My research interests include transatlantic visual culture of the long nineteenth-century, working–class studies and, increasingly, literature and homelessness.
My next monograph will be on American literature and homelessness, focusing on the Progressive Era. I will examine the work of a number of writers who experienced and/or wrote about American rooflessness, whether as ‘hoboes’, ‘tramps’, ‘migrants’ or ‘bums’.
I have published articles and book chapters on William Dean Howells and Jack London. My first monograph, Literature and Photography in Transition, 1850-1915, came out with Palgrave MacMillan in 2015.
In 2014, I organised ‘International Poetry Month’ for the No Glory in War campaign. I have worked as a peer-reviewer for numerous organisations, including Bloomsbury and The Chetham Society; I also sit on the Publications Board for The Tennyson Society.
I write occasional, sometimes tongue-in-cheek (!) articles for the New Statesman.
I welcome Ph.D applications within nineteenth- and early twentieth-century studies. I am currently supervising doctoral students working on Patricia Highsmith and social class, Alfred Tennyson and ‘Celticism’, and on notions of heroism and villainy in American WWII comics.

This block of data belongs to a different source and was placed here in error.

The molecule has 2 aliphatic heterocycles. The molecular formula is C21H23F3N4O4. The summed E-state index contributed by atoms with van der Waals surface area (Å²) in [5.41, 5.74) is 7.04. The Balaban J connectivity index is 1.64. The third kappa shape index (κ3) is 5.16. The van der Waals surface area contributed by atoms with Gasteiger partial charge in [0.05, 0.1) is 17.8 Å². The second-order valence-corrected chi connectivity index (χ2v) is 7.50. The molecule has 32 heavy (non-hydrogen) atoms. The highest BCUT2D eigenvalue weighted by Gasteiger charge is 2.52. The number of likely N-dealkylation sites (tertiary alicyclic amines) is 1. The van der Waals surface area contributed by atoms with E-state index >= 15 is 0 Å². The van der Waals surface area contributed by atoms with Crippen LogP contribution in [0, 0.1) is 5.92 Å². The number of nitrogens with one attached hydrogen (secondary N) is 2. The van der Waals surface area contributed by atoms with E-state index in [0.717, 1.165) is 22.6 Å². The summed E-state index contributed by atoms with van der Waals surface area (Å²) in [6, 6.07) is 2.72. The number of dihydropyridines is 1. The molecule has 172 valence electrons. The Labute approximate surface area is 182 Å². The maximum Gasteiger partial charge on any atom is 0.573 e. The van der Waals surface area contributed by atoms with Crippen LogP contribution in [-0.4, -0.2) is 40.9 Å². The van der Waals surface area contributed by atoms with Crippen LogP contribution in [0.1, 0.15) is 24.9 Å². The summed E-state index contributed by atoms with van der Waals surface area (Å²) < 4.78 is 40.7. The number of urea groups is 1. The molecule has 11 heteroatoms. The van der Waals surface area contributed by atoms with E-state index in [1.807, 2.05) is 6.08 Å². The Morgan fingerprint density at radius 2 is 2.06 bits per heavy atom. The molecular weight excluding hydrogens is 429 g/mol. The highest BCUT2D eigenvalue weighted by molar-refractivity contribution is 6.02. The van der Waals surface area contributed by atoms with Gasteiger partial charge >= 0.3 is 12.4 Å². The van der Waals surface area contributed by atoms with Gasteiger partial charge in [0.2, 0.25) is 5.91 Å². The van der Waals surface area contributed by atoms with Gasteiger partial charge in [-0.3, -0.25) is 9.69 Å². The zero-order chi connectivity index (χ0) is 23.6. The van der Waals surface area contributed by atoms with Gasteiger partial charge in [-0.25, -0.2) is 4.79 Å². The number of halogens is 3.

I teach Victorian, Edwardian and nineteenth-century American Literature, among other subjects.
I am the Level 1 co-ordinator for English, as well as the co-ordinator for the modules ‘Popular Culture’, and ‘A Dream Deferred: Class in American Literature’.
I co-organise the Nineteenth-Century Research Group. This is a cross-departmental group that welcomes staff, students and members of the public alike. The group generally meets about 3 times a term. For further information, see the blog: http://c19group.blogs.lincoln.ac.uk/